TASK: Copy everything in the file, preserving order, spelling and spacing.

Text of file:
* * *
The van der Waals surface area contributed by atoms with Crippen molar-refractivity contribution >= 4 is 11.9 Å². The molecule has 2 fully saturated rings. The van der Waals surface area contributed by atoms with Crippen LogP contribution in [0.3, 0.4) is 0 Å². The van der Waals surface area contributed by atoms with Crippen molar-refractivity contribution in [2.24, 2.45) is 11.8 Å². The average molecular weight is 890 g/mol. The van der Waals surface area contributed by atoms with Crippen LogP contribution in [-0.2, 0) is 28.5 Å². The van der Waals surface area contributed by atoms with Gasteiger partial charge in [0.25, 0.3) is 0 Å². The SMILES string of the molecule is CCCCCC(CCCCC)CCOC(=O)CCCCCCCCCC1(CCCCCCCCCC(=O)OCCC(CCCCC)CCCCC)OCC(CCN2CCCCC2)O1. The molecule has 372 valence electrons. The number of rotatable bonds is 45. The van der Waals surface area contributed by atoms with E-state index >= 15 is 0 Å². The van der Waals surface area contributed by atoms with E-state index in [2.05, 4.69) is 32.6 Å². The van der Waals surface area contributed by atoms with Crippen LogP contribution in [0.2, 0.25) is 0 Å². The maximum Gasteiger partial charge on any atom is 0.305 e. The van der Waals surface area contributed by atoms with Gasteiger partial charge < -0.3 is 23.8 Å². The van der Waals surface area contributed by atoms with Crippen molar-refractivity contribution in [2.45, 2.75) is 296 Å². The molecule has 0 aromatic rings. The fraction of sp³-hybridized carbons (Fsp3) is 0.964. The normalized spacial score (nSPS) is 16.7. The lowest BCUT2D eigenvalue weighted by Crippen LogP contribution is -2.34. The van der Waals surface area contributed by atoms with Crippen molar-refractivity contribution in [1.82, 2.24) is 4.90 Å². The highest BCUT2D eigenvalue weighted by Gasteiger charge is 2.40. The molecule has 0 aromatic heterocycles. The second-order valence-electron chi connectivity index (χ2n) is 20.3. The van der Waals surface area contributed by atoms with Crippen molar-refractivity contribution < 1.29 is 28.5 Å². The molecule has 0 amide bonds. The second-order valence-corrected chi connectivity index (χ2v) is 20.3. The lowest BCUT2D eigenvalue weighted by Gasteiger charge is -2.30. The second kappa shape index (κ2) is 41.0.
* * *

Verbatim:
The van der Waals surface area contributed by atoms with Crippen molar-refractivity contribution >= 4 is 11.9 Å². The molecule has 2 fully saturated rings. The van der Waals surface area contributed by atoms with Crippen LogP contribution in [0.3, 0.4) is 0 Å². The van der Waals surface area contributed by atoms with Crippen molar-refractivity contribution in [2.24, 2.45) is 11.8 Å². The average molecular weight is 890 g/mol. The van der Waals surface area contributed by atoms with Crippen LogP contribution in [-0.2, 0) is 28.5 Å². The van der Waals surface area contributed by atoms with Gasteiger partial charge in [0.25, 0.3) is 0 Å². The SMILES string of the molecule is CCCCCC(CCCCC)CCOC(=O)CCCCCCCCCC1(CCCCCCCCCC(=O)OCCC(CCCCC)CCCCC)OCC(CCN2CCCCC2)O1. The molecule has 372 valence electrons. The number of rotatable bonds is 45. The van der Waals surface area contributed by atoms with E-state index >= 15 is 0 Å². The van der Waals surface area contributed by atoms with E-state index in [2.05, 4.69) is 32.6 Å². The van der Waals surface area contributed by atoms with Crippen LogP contribution in [0.2, 0.25) is 0 Å². The maximum Gasteiger partial charge on any atom is 0.305 e. The van der Waals surface area contributed by atoms with Gasteiger partial charge < -0.3 is 23.8 Å². The van der Waals surface area contributed by atoms with Crippen molar-refractivity contribution in [2.45, 2.75) is 296 Å². The molecule has 0 aromatic rings. The fraction of sp³-hybridized carbons (Fsp3) is 0.964. The normalized spacial score (nSPS) is 16.7. The lowest BCUT2D eigenvalue weighted by Crippen LogP contribution is -2.34. The van der Waals surface area contributed by atoms with Crippen molar-refractivity contribution in [1.82, 2.24) is 4.90 Å². The highest BCUT2D eigenvalue weighted by Gasteiger charge is 2.40. The molecule has 0 aromatic heterocycles. The second-order valence-electron chi connectivity index (χ2n) is 20.3. The van der Waals surface area contributed by atoms with Crippen molar-refractivity contribution < 1.29 is 28.5 Å². The molecule has 0 amide bonds. The second-order valence-corrected chi connectivity index (χ2v) is 20.3. The lowest BCUT2D eigenvalue weighted by Gasteiger charge is -2.30. The second kappa shape index (κ2) is 41.0.